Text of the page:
Whiskey History and Tasting in Walkerville

Four limousines arrived bright and early last Thursday at Sherway Gardens carrying 12 Toronto media reps and bloggers, who then filed into a limo bus bound for a two-day whiskey excursion to Windsor. The Canadian Club Prohibition Tour, as it was officially called, gave us an inside look at the Canadian Club brand centre, the CC distillery, town of Walkerville and the Pike Creek barrel aging facility. Praxis PR hosted the trip in conjunction with Canadian Club and it was definitely a memorable one, despite the consistent flow of whiskey and its many sub-beverages.

We were met with fully stocked bags under our seats that included an antipasto assortment, breakfast wraps and a sushi lunch. A welcomed addition was the two baskets of Nini Noper cake lollipops. Activity in the limo bus included heavy laptop and smart phone use (after all, it was a workday), no shortage of music with some creative iPhone dock DJing and banter amongst the mostly familiar faces.


We got our first taste of Canadian Club around noon through a brand new product guaranteed to fly off the shelves when the warmer months approach. The Mixed and Ready cans are a delicious mix of Canadian Club Whiskey and either coke or ginger ale.

Sunshine and 28-degree temperature greeted us upon arrival at the Canadian Club Brand Centre in Walkerville. Welcoming our arrival were what would become two of our new favourite people, CC brand ambassadors Tish and Dan. To keep it simple, we referred to them simply as “Dish.”

What was the first thing we did after introductions? Pour a cocktail, of course. The day was spent learning of the 1920s prohibition era and the role Canadian Club played in shaping this period. The sale of Canadian booze, especially Canadian Club, skyrocketed during the prohibition years, with Canadian Club emerging as the distillery during the 13-year dry spell. The company had to communicate with customers through telegram and through code, with an individual code for each customer.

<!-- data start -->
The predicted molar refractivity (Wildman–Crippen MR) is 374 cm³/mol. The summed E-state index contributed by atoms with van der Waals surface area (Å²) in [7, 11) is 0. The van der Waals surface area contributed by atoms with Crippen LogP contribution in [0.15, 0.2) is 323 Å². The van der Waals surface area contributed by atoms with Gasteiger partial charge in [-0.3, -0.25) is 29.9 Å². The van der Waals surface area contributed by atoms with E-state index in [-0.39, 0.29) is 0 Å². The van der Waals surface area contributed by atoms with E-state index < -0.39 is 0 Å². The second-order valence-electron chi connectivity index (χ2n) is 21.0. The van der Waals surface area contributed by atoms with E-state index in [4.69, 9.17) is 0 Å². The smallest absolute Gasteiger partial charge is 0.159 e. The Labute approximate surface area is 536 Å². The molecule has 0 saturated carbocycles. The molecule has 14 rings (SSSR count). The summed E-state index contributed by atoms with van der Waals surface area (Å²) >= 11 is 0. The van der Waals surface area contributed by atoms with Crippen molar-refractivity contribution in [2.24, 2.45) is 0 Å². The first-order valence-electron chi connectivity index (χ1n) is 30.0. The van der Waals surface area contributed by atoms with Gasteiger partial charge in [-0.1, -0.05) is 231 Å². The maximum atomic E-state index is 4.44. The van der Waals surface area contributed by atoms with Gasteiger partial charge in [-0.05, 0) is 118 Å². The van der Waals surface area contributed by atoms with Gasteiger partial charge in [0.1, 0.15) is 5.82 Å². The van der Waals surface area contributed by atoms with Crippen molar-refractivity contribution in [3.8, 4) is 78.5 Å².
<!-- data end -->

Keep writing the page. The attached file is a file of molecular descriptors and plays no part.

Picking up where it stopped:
We heard how the original bottles were difficult to smuggle, with necks that were easily breakable and tricky to conceal. People got creative in how they smuggled alcohol across the border, even hiding it in wreaths to express condolences. The Gate bottle was thus designed for smuggling. It featured strong glass, had a shorter neck to prevent breakage during shipping, and was concavely curved to fit into shipping crates. It was soon discovered that the curved bottle could also be hidden into boots and around the lower leg; the term “bootlegger” was hence born.


We also learned of the history of Canadian Club and founder Hiram Walker (who founded the distillery in 1858) and his sons. Truly an entrepreneurial spirit, Hiram was a millionaire by the time he reached 30. He had fallen in love with a palace in Italy and tried to replicate it in the sprawling property to serve as the CC headquarters, which now stands as the brand centre. When it opened in 1894, Walker was 78 years old and his sons predominantly ran the business. The Walker family rubbed elbows with the likes of Henry Ford and Thomas Edison and was viewed almost like royalty. Rumours suggest the Walkers were also among the first to have electrical light as a result of their friendship with Edison. They were billionaires, making today’s equivalent to $400,00 per month for each member of the immediate family.

A memorable feature of the property included the basement “Speakeasy,” a facilitator for private conversation between the likes of Al Capone and The Purple Gang, compete with bullet holes in the wall – a reminder of what could happen if you spoke out of line. If you were caught stealing booze, the enforcers of the time would encase your boots in cement and toss you in the river. We also got to see the tunnels where the Canadian Club would be transported across by pulleys. Another memorable site was the art gallery, which features works from the Group of Seven and is apparently where the spiritual inhabitants of the building like to reside.


We sampled CC Premium (six-year), CC Reserve (10-year), CC Classic (12-year) and CC Sherry Cask. We were instructed to swirl it like wine and notice the fat tears on the glass, which indicates that it is a full-bodied whiskey and reveals its quality.